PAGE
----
In the book of Wisdom, we find the literary voice of Solomon, the model king and seeker of wisdom sharing his meditations. Concepts from Greek philosophy are integrated into Jewish tradition to present new insights into how wisdom can be both a quality of God and a human characteristic. Three affirmations in this lyrical book especially resonate for modern Christians: the kingdom of God means that God's justice actually rules the world; God is Lord of the universe, not just the God of heaven; and God is engaged in human history and dwells with the human race.
Richard J. Clifford, SJ, is professor of Old Testament at Boston College School of Theology. He taught biblical studies at Weston Jesuit School of Theology in Cambridge from 1970 to 2008. His doctorate is from Harvard University. He was general editor of the Catholic Biblical Quarterly and is a former president of the Catholic Biblical Association. As well as teaching and lecturing in scholarly circles, he is active in adult education in various New England dioceses.
Richard Clifford SJ, is an experienced and authoritative commentator on biblical wisdom. His commentary on Wisdom reads it in its Hellenistic context but also draws out its implications for life in the modern world. An excellent, reliable guide.
John J. Collins, Holmes Professor of Old Testament, Yale Divinity School
Richard Clifford carefully leads the reader through the Book of Wisdom, one of Hellenistic Judaism's great accomplishments. Pointing out the influences of Hellenistic philosophy, he underscores three interlocking themes that continue to be on importance to believers, both Jewish and Christian today. They are: the kingdom or sovereignty of God; a sovereignty that encompasses nature and history; God's involvement in history through divine wisdom. Clifford has made a book steeped in philosophy understandable to the average reader.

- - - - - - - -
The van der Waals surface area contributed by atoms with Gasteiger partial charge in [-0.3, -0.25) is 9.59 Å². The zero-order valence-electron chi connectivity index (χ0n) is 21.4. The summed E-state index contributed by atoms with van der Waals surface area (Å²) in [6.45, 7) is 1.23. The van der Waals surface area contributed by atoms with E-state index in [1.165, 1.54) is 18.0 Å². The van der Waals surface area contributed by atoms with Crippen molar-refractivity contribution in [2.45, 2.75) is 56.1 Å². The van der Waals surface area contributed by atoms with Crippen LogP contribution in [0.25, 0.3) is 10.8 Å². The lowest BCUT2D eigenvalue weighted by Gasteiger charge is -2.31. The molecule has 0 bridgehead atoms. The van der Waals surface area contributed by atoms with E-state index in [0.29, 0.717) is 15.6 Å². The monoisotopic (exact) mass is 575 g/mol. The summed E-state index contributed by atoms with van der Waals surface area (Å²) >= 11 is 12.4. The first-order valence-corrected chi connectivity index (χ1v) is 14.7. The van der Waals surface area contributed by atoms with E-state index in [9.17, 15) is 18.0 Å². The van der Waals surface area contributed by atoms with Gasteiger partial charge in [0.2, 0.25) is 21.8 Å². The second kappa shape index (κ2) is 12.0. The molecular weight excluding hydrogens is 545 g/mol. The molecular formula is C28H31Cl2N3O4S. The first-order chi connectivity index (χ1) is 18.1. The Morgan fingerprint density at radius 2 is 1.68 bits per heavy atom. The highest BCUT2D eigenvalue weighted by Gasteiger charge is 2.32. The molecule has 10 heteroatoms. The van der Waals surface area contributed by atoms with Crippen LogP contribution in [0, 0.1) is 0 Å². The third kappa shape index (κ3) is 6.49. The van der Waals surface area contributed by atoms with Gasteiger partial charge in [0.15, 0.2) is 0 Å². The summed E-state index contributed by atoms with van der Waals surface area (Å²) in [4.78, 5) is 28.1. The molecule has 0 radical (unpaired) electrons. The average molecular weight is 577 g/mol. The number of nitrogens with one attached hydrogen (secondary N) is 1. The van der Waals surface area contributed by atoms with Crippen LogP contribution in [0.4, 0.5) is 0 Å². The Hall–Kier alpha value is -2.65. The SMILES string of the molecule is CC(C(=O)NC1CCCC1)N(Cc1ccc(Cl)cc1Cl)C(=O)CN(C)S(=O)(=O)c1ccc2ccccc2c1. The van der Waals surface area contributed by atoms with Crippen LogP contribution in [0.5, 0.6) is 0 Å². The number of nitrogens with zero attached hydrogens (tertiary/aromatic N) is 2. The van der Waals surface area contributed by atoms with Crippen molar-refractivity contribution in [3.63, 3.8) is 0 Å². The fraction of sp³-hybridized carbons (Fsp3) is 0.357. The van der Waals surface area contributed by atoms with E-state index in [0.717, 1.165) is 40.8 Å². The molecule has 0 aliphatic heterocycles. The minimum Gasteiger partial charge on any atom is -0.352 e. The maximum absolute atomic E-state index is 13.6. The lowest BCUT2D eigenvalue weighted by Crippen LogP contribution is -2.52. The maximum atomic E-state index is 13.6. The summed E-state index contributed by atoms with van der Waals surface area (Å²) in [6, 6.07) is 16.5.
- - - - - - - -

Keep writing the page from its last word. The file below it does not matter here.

Dianne Bergant, CSA, Professor of Old Testament Studies, Catholic Theological Union
This new commentary has all the signs of what we expect from its distinguished author-deep learning, a keen sensitivity to the theological message of the material he interprets, a fine ear for intertextual resonances, and a rare gift for clear and accessible communication. The book of Wisdom is a fascinating but under-appreciated product of Hellenistic Judaism. In this concise commentary, it has acquired an ideal commentator. I recommend it highly.
Jon D. Levenson, Albert A. List Professor of Jewish Studies, Harvard University